|A Quilter of People|
My grandparents lived long contented Christian lives. Grandma Dora lived to 102 and Grandpa, whom I called Pop, lived to 97. I had the privilege of performing their funeral. I likened my Pop to a "high-yield garden" and my dear Grandma to a "beloved old quilt." Grandma had given me a quilt top she pieced together so before the funeral I found a quilter in my church to teach me some basic skills. I finished the quilt for display at the funeral. After the service, a crusty 94 year old woman came to me and proclaimed, "My name is Sadie. I quilted with your grandma for over 40 years at the Methodist church. I've seen your quiltin' and I've heard your preachin'. You stick to preachin!" I'm still quilting and I'm still preaching.
My favorite medium for quilts however, is not fabric but people. Bringing people together with their true emotions and spiritual needs is what I do, and I do this by building small groups where commitment to God and each other is taken very seriously. These small groups become rich quilts. Why, my whole life has been quilting folks together! I started my first small group Bible study in my basement when I was 15. I grew up in a stable, happy home: mom, dad, an older sister and brother. On Sunday we attended the United Church of Christ. There I learned to love tea and cookies--and God--passionately.
During high school I went to Young Life and Campaigners Bible study. I dated a guy named Stuart and hosted charade parties at my house nearly every weekend. As an eager adolescent Christian I memorized lots of scripture, including all of I Corinthians 13. When I was angry at someone, I would go into the bathroom and recite those verses, thus beginning some dysfunctional behavior. Being a true goodie-goodie, I brought home all A's and ran for every school office that I could. I worked, twirled a baton and also became involved in a Nazarene youth group.
At Whitworth College I learned the importance of doing justice, and doing mission work. I continued to subscribe to James' idea of faith and works. Although I wanted to become a doctor, everyone I knew thought I should become a minister. Following graduation and after a summer internship in youth ministries, I married my high school sweetheart. Stuart and we both went off to Princeton Theological Seminary to become ministers. After graduation, we began our ministry in Southern California at a Presbyterian church. I loved youth ministries.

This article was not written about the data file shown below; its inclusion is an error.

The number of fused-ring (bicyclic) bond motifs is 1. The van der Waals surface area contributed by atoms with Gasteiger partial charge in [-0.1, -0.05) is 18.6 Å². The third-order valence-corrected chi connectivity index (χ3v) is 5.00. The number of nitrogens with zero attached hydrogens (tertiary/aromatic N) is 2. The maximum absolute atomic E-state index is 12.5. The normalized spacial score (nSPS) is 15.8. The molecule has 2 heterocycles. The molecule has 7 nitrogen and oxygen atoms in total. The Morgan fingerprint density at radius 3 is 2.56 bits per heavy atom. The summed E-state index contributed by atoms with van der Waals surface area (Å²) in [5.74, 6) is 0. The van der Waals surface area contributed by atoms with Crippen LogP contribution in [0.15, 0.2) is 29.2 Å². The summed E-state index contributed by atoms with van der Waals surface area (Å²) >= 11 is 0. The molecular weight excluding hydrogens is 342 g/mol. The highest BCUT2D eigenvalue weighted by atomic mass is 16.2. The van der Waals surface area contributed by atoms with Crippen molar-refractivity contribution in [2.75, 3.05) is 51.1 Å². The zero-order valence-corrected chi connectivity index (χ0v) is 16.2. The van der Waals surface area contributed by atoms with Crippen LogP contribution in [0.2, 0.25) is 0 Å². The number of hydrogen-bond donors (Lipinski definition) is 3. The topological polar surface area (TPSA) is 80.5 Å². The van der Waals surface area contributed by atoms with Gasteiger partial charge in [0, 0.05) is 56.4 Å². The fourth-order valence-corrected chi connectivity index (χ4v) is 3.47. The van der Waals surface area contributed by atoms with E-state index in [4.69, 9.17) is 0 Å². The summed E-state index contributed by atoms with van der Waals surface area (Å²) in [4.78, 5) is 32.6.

While in Southern California, my world began to change. My world view expanded and so did our family. I became the mother of two wonderful, talented children, Ty and Brynn. My work with small groups continued even after we left California and moved to Portland. It was there my pastoral skills were directed into the business world. During my consulting work, I met Connie, who would eventually become my life partner. The next few years were wonderful and awful. I knew I loved Connie but the drama that plays out in a divorce and custody battle is scary. I was afraid I would lose my children, my profession and many long term friends. During the custody battle I was away from my children for the better part of two years. Connie was my support and my rock. In the end, Connie and I gained equal custody which is what we had wanted in the first place. Kids need both parents!
We love our time with the Brynn and Ty and consider it a privilege to share our lives together. I have loved my involvement in EC. At my first ConnECtion in 1994 I cried a lot. I was so relieved to find other gay and lesbian Christians like me. Last summer Connie and I took Ty and Brynn to the conference with us and they were warmly welcomed by many. Their impression of the gay and lesbian community is loving and wonderful. Now when we travel as a family, I sometimes quilt when Connie drives. As we live our lives in Gig Harbor, Washington, I am beginning a ministry with the gay and lesbian community in the Puget Sound area. Like I said earlier, my favorite medium for quilts is not fabric but people. After all, I've been quilting people together my whole life.